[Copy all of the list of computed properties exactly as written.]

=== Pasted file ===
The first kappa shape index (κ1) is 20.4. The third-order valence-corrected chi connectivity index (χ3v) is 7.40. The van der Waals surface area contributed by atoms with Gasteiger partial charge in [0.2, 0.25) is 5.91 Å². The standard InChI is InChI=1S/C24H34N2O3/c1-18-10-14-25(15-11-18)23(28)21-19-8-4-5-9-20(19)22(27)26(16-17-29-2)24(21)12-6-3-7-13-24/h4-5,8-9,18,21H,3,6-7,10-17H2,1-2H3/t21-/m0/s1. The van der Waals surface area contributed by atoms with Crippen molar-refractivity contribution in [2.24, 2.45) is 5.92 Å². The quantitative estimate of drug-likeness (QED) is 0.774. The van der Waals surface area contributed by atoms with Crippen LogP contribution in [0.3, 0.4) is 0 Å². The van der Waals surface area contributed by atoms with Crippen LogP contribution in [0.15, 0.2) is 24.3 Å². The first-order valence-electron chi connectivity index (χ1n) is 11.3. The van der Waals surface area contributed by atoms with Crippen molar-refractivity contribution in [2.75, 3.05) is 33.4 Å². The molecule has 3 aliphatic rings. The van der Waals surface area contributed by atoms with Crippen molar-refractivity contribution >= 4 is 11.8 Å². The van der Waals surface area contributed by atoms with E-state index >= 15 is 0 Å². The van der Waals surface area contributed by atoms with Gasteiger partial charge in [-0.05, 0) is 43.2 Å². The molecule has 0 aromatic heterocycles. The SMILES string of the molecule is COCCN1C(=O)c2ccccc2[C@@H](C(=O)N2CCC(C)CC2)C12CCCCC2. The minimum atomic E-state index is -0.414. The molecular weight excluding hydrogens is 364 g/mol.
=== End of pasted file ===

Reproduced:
The first kappa shape index (κ1) is 20.4. The third-order valence-corrected chi connectivity index (χ3v) is 7.40. The van der Waals surface area contributed by atoms with Gasteiger partial charge in [0.2, 0.25) is 5.91 Å². The standard InChI is InChI=1S/C24H34N2O3/c1-18-10-14-25(15-11-18)23(28)21-19-8-4-5-9-20(19)22(27)26(16-17-29-2)24(21)12-6-3-7-13-24/h4-5,8-9,18,21H,3,6-7,10-17H2,1-2H3/t21-/m0/s1. The van der Waals surface area contributed by atoms with Crippen molar-refractivity contribution in [2.24, 2.45) is 5.92 Å². The quantitative estimate of drug-likeness (QED) is 0.774. The van der Waals surface area contributed by atoms with Crippen LogP contribution in [0.3, 0.4) is 0 Å². The van der Waals surface area contributed by atoms with Crippen LogP contribution in [0.15, 0.2) is 24.3 Å². The first-order valence-electron chi connectivity index (χ1n) is 11.3. The van der Waals surface area contributed by atoms with Crippen molar-refractivity contribution in [2.75, 3.05) is 33.4 Å². The molecule has 3 aliphatic rings. The van der Waals surface area contributed by atoms with Crippen molar-refractivity contribution >= 4 is 11.8 Å². The van der Waals surface area contributed by atoms with E-state index >= 15 is 0 Å². The van der Waals surface area contributed by atoms with Gasteiger partial charge in [-0.05, 0) is 43.2 Å². The molecule has 0 aromatic heterocycles. The SMILES string of the molecule is COCCN1C(=O)c2ccccc2[C@@H](C(=O)N2CCC(C)CC2)C12CCCCC2. The minimum atomic E-state index is -0.414. The molecular weight excluding hydrogens is 364 g/mol.